Meanwhile, in downtown Seattle on Thursday, hundreds gathered in front of the local U.S. Immigration and Customs Enforcement office to protest the continued separation of families.

Religious leaders, domestic workers, Seattle City Council Members, tech workers and others chanted for hours — “No hate, no fear, immigrants are welcome here.”

“I just feel so much pain for what’s happened,” said 79-year-old Suzanne Weisfield, who was surrounded by other members of the Jewish community who held a sign that read “Let my people stay." 

Protestors locked arms in front of ICE's downtown Seattle location to protest the separation of immigrant families, July 26, 2018.  (Photo by Manola Secaira/Crosscut)
Protestors locked arms in front of ICE's downtown Seattle location to denounce the separation of immigrant families, July 26, 2018. (Photo by Manola Secaira/Crosscut)

“I knew I had to do what I could to show my opposition,” she said.

City Councilmember Teresa Mosqueda, who recently passed a domestic worker bill of rights, said nannies and others who take care of children may have themselves been impacted by President Donald Trump's immigration policies.

“This is the population who takes care of our families. We now need to take care of their families,” Mosqueda said. “No one should have their kids taken from them. It’s unconscionable.”  

Dozens wearing t-shirts that read “we will not be complicit” locked arms in front of the ICE office and blocked the entrance with strollers.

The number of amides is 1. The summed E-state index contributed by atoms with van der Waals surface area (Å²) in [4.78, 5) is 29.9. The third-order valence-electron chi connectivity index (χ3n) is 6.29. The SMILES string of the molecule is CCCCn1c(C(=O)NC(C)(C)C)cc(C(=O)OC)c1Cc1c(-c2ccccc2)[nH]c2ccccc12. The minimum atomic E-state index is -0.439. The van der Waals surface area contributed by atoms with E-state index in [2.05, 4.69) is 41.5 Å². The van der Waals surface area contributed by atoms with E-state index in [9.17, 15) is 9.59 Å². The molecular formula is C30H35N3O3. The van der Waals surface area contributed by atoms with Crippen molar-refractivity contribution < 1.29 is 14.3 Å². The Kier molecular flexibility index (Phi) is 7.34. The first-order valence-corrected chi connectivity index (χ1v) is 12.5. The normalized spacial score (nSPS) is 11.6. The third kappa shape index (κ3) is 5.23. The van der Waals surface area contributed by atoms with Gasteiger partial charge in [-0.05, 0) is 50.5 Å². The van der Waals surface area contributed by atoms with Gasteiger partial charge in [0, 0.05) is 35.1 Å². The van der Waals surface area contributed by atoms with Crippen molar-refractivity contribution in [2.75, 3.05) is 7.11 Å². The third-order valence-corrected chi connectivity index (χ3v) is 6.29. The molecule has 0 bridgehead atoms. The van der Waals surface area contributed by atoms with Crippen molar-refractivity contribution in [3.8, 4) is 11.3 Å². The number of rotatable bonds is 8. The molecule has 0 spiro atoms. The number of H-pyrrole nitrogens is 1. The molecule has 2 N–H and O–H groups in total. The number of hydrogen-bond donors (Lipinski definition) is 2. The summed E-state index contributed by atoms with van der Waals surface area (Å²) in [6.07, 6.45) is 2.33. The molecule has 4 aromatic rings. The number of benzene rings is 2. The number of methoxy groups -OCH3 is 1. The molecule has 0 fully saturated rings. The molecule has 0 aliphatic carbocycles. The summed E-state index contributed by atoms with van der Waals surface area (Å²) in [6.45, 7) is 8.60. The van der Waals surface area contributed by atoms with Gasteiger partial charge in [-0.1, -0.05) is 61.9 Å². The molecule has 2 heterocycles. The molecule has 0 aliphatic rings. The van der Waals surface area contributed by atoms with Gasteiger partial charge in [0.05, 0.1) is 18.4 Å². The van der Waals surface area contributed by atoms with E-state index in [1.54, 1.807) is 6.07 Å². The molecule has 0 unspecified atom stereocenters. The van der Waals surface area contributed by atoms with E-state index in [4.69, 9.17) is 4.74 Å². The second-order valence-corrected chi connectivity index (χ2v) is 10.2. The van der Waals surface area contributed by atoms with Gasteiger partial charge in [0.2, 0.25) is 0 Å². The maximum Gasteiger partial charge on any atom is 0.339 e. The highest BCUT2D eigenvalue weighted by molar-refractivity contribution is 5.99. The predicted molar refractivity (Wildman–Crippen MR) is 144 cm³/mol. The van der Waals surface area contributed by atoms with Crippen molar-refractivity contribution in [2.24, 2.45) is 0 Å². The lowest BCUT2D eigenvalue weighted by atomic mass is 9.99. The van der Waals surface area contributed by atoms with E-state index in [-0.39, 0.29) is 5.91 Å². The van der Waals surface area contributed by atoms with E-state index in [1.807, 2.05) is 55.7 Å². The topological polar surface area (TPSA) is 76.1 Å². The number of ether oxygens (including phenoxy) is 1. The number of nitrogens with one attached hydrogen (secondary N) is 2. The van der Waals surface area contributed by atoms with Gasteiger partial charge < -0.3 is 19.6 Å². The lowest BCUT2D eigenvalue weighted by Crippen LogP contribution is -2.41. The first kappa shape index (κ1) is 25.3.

“I’m here today because of justice. I’m here today because of the values we all believe in,” said Rev. Paul Benz of Faith Action Network. “Children should not be put in concentration camps.”

“Today is the judge’s deadline — what are you doing ICE? What are you doing POTUS? Going out golfing?”

Humberto Ramos, a worker who does various job such as gardening and volunteers at Casa Latina, said that he worried about the long-term trauma inflicted upon children as tears streamed down his face.

Across the country, approximately 3,000 immigrant children have been separated from their parents under Trump’s “zero-tolerance” policy, which seeks to criminally prosecute anyone who crosses the border without documentation. On June 20, Trump issued an Executive Order meant to end the practice of family separation. 

Here in Washington, three mothers separated from their children and transported to detention sued the Trump administration last month. NWIRP filed the lawsuit in U.S. District Court against U.S. Immigration and Customs Enforcement, U.S. Department of Homeland Security, U.S. Customs and Border Protection and Office of Refugee Resettlement, among others. NWIRP filed the lawsuit on behalf of all parents in Washington state who were separated from their children.

This story has been updated to included new information from the Trump administration. 

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About the Authors & Contributors

Lilly Fowler

Lilly Fowler

Lilly Fowler is formerly a reporter at Crosscut, where she focused on race, immigration and other issues.